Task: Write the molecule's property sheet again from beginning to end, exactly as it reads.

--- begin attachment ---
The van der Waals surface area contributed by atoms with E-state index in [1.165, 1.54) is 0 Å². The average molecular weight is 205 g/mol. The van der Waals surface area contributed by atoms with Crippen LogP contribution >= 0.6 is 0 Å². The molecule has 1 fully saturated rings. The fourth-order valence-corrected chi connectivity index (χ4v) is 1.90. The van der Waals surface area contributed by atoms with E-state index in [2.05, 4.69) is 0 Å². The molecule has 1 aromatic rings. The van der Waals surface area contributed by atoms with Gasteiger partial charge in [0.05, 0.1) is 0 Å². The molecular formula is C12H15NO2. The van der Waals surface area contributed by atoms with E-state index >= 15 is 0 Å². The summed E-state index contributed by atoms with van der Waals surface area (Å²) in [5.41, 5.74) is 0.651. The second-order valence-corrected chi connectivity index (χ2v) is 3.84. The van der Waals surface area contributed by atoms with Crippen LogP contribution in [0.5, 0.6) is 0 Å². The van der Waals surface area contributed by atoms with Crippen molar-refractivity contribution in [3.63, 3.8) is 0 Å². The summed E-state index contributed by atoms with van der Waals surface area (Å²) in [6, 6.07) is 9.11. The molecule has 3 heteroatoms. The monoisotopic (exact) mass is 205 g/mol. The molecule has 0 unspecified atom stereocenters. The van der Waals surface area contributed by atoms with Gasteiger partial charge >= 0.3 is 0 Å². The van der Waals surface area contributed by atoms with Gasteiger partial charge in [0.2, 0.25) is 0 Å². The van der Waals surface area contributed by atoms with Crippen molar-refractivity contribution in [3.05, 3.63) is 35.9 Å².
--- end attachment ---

The van der Waals surface area contributed by atoms with E-state index in [1.165, 1.54) is 0 Å². The average molecular weight is 205 g/mol. The van der Waals surface area contributed by atoms with Crippen LogP contribution >= 0.6 is 0 Å². The molecule has 1 fully saturated rings. The fourth-order valence-corrected chi connectivity index (χ4v) is 1.90. The van der Waals surface area contributed by atoms with E-state index in [2.05, 4.69) is 0 Å². The molecule has 1 aromatic rings. The van der Waals surface area contributed by atoms with Gasteiger partial charge in [0.05, 0.1) is 0 Å². The molecular formula is C12H15NO2. The van der Waals surface area contributed by atoms with E-state index >= 15 is 0 Å². The summed E-state index contributed by atoms with van der Waals surface area (Å²) in [5.41, 5.74) is 0.651. The second-order valence-corrected chi connectivity index (χ2v) is 3.84. The van der Waals surface area contributed by atoms with Crippen LogP contribution in [0.5, 0.6) is 0 Å². The van der Waals surface area contributed by atoms with Crippen molar-refractivity contribution in [3.63, 3.8) is 0 Å². The summed E-state index contributed by atoms with van der Waals surface area (Å²) in [6, 6.07) is 9.11. The molecule has 3 heteroatoms. The monoisotopic (exact) mass is 205 g/mol. The molecule has 0 unspecified atom stereocenters. The van der Waals surface area contributed by atoms with Gasteiger partial charge >= 0.3 is 0 Å². The van der Waals surface area contributed by atoms with Gasteiger partial charge in [0.2, 0.25) is 0 Å². The van der Waals surface area contributed by atoms with Crippen molar-refractivity contribution in [3.05, 3.63) is 35.9 Å².